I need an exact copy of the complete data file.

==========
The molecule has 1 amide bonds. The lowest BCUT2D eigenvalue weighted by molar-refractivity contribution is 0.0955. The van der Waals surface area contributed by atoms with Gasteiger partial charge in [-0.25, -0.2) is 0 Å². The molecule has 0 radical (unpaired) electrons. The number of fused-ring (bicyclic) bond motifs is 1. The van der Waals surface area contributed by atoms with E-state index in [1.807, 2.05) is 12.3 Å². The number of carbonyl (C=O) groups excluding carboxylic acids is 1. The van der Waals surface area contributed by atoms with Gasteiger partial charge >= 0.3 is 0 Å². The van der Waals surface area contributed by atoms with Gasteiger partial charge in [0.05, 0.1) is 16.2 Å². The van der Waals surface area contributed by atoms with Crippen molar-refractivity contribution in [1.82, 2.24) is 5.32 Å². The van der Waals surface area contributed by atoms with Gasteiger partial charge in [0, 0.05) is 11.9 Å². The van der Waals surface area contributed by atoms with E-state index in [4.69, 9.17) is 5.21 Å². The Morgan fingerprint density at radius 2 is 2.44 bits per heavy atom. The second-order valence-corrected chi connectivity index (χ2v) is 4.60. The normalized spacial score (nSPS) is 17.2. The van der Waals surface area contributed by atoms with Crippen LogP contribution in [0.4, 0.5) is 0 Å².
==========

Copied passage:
The molecule has 1 amide bonds. The lowest BCUT2D eigenvalue weighted by molar-refractivity contribution is 0.0955. The van der Waals surface area contributed by atoms with Gasteiger partial charge in [-0.25, -0.2) is 0 Å². The molecule has 0 radical (unpaired) electrons. The number of fused-ring (bicyclic) bond motifs is 1. The van der Waals surface area contributed by atoms with E-state index in [1.807, 2.05) is 12.3 Å². The number of carbonyl (C=O) groups excluding carboxylic acids is 1. The van der Waals surface area contributed by atoms with Gasteiger partial charge >= 0.3 is 0 Å². The van der Waals surface area contributed by atoms with Gasteiger partial charge in [0.05, 0.1) is 16.2 Å². The van der Waals surface area contributed by atoms with Crippen molar-refractivity contribution in [1.82, 2.24) is 5.32 Å². The van der Waals surface area contributed by atoms with Gasteiger partial charge in [0, 0.05) is 11.9 Å². The van der Waals surface area contributed by atoms with E-state index in [4.69, 9.17) is 5.21 Å². The Morgan fingerprint density at radius 2 is 2.44 bits per heavy atom. The second-order valence-corrected chi connectivity index (χ2v) is 4.60. The normalized spacial score (nSPS) is 17.2. The van der Waals surface area contributed by atoms with Crippen LogP contribution in [0.4, 0.5) is 0 Å².